HIM: “She ain’t got much of a suntan, but she sure is good-looking!”

Older guys

A post I wrote recently got me to thinking about older men, specifically older ones I encountered when I was still quite young. As a teen, I thought guys out of high school and beyond were intimidating. Why, they looked like grownups. Even factoring in that guys that age back then would likely have been more mature than their present-day counterparts (not a swipe at younger guys today but a reflection on the fact that 20’s then is like thirties now and so on, given increased life span, each stage taking longer, etc.), the idea that they were really so worldly or grownup is laughable.


One summer when I was 15ish, a guy 3 years older, who had a reputation as a flirt decided to bestow his attentions on me one afternoon at the public swimming pool. It amounted to holding me in is arms in the water, tossing me around, and so forth for a long time. Playful, not icky or pushy, if a bit too much considering we had no prior relationship. I was flattered as hell. An older boy focusing on me. I remember he walked me home and that was that (although 3 years later, after I’d graduated high school, the two of us did have a serious, memorable, if fairly brief relationship).


In high school, I rode a bus to and from school. One of our drivers was an attractive, mustachioed guy in his twenties. After school let out, a bunch of buses followed one another down the main drag leading away from the building. One day a girl I didn’t know, sitting at the back of the bus ahead of ours began flirting wildly with our driver, blowing kisses and more. She really went for it, to a degree that pretty much shocked me at the time, particularly because she was so brazen and in full view of everybody on our bus. With the distraction, it’s a wonder our driver didn’t careen his busload of high school kids off the road. In retrospect, maybe this girl felt brave because she was at a safe distance from our driver. I really don’t know. The incident made quite the impression on me, though, because I couldn’t imagine coming on like that with a guy clearly out of high school, clearly older.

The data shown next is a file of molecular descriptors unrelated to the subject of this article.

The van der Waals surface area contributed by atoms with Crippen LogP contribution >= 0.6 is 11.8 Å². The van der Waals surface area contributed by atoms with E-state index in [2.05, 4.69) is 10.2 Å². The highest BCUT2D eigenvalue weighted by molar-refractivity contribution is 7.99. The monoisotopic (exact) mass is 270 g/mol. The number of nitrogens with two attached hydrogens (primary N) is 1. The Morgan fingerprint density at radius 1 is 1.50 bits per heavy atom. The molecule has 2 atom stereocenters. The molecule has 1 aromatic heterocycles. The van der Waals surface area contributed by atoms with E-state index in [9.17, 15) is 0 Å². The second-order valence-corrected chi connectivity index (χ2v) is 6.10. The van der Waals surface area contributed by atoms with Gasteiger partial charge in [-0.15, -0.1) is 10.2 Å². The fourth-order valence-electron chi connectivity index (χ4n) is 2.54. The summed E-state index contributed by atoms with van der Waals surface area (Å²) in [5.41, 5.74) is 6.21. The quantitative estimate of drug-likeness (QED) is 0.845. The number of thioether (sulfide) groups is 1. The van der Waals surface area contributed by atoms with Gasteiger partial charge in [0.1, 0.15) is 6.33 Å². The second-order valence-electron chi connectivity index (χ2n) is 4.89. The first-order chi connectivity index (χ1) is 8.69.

I did meet an older guy at a dance but the circumstances were different. Through older siblings, I knew a member of a band that was going to perform at a dance at my high school. I may have even had a small part in the arrangements because beforehand I talked on the phone with another band member who I did not know. We seemed to have a friendly rapport. At any rate, we met in person, if briefly, at the dance. I remember having a good time and enjoying the band.

Apparently though, it was another girl who caught the band guy’s attention that night. One of those high school girls who seems older than high school if you know what I mean (I was not such a girl). She was very pretty, popular, and acted like she was 25 or so. I learned about this after the fact when talking on the phone with band guy. He seemed to want my advice and I liked the attention. I wasn’t used to that from an older guy, being treated as an equal. He hadn’t gotten the girl’s information, however, and needed me as a conduit. His thought was that I should approach the girl at school and get her phone number for him (since he couldn’t go waltzing into the high school looking for her). I wanted to help but no way was I going to walk up to a strange girl and request her phone number. Without telling him first, I found her in a group of friends and instead gave her HIS phone number, saying he wants you to have this. Guess it worked out, because I stopped hearing from band guy and later heard the two married.